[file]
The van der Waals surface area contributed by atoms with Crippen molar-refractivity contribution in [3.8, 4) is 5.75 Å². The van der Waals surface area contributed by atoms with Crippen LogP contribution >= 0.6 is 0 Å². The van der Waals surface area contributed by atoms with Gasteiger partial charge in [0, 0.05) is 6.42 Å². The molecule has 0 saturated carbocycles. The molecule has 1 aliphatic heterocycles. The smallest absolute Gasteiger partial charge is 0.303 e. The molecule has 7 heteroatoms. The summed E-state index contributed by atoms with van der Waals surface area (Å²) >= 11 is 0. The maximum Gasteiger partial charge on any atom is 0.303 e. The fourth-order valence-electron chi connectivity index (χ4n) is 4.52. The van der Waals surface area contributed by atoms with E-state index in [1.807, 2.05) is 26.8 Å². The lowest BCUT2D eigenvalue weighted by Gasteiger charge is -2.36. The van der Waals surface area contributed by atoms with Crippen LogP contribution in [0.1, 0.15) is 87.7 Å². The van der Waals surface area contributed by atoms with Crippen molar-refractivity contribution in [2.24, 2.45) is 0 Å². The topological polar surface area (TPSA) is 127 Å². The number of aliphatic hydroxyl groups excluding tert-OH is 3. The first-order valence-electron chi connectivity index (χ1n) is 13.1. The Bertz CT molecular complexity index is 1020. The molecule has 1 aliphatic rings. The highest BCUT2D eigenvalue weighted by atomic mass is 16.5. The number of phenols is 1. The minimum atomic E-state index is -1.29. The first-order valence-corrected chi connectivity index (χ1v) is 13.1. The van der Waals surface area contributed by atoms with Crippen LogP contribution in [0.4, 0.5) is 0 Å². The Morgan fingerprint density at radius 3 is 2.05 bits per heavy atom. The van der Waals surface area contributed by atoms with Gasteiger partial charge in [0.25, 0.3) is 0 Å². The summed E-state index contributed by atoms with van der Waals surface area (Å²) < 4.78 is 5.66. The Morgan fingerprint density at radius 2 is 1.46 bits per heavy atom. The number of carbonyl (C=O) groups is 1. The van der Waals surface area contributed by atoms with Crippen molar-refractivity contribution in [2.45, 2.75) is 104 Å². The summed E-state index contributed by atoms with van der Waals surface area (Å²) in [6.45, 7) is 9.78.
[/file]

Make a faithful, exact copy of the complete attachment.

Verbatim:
The van der Waals surface area contributed by atoms with Crippen molar-refractivity contribution in [3.8, 4) is 5.75 Å². The van der Waals surface area contributed by atoms with Crippen LogP contribution >= 0.6 is 0 Å². The van der Waals surface area contributed by atoms with Gasteiger partial charge in [0, 0.05) is 6.42 Å². The molecule has 0 saturated carbocycles. The molecule has 1 aliphatic heterocycles. The smallest absolute Gasteiger partial charge is 0.303 e. The molecule has 7 heteroatoms. The summed E-state index contributed by atoms with van der Waals surface area (Å²) >= 11 is 0. The maximum Gasteiger partial charge on any atom is 0.303 e. The fourth-order valence-electron chi connectivity index (χ4n) is 4.52. The van der Waals surface area contributed by atoms with E-state index in [1.807, 2.05) is 26.8 Å². The lowest BCUT2D eigenvalue weighted by Gasteiger charge is -2.36. The van der Waals surface area contributed by atoms with Crippen LogP contribution in [0.1, 0.15) is 87.7 Å². The van der Waals surface area contributed by atoms with Crippen molar-refractivity contribution in [2.24, 2.45) is 0 Å². The topological polar surface area (TPSA) is 127 Å². The number of aliphatic hydroxyl groups excluding tert-OH is 3. The first-order valence-electron chi connectivity index (χ1n) is 13.1. The Bertz CT molecular complexity index is 1020. The molecule has 1 aliphatic rings. The highest BCUT2D eigenvalue weighted by atomic mass is 16.5. The number of phenols is 1. The minimum atomic E-state index is -1.29. The first-order valence-corrected chi connectivity index (χ1v) is 13.1. The van der Waals surface area contributed by atoms with Crippen LogP contribution in [0.4, 0.5) is 0 Å². The Morgan fingerprint density at radius 3 is 2.05 bits per heavy atom. The van der Waals surface area contributed by atoms with Gasteiger partial charge in [0.25, 0.3) is 0 Å². The summed E-state index contributed by atoms with van der Waals surface area (Å²) < 4.78 is 5.66. The Morgan fingerprint density at radius 2 is 1.46 bits per heavy atom. The number of carbonyl (C=O) groups is 1. The van der Waals surface area contributed by atoms with Crippen molar-refractivity contribution in [2.45, 2.75) is 104 Å². The summed E-state index contributed by atoms with van der Waals surface area (Å²) in [6.45, 7) is 9.78.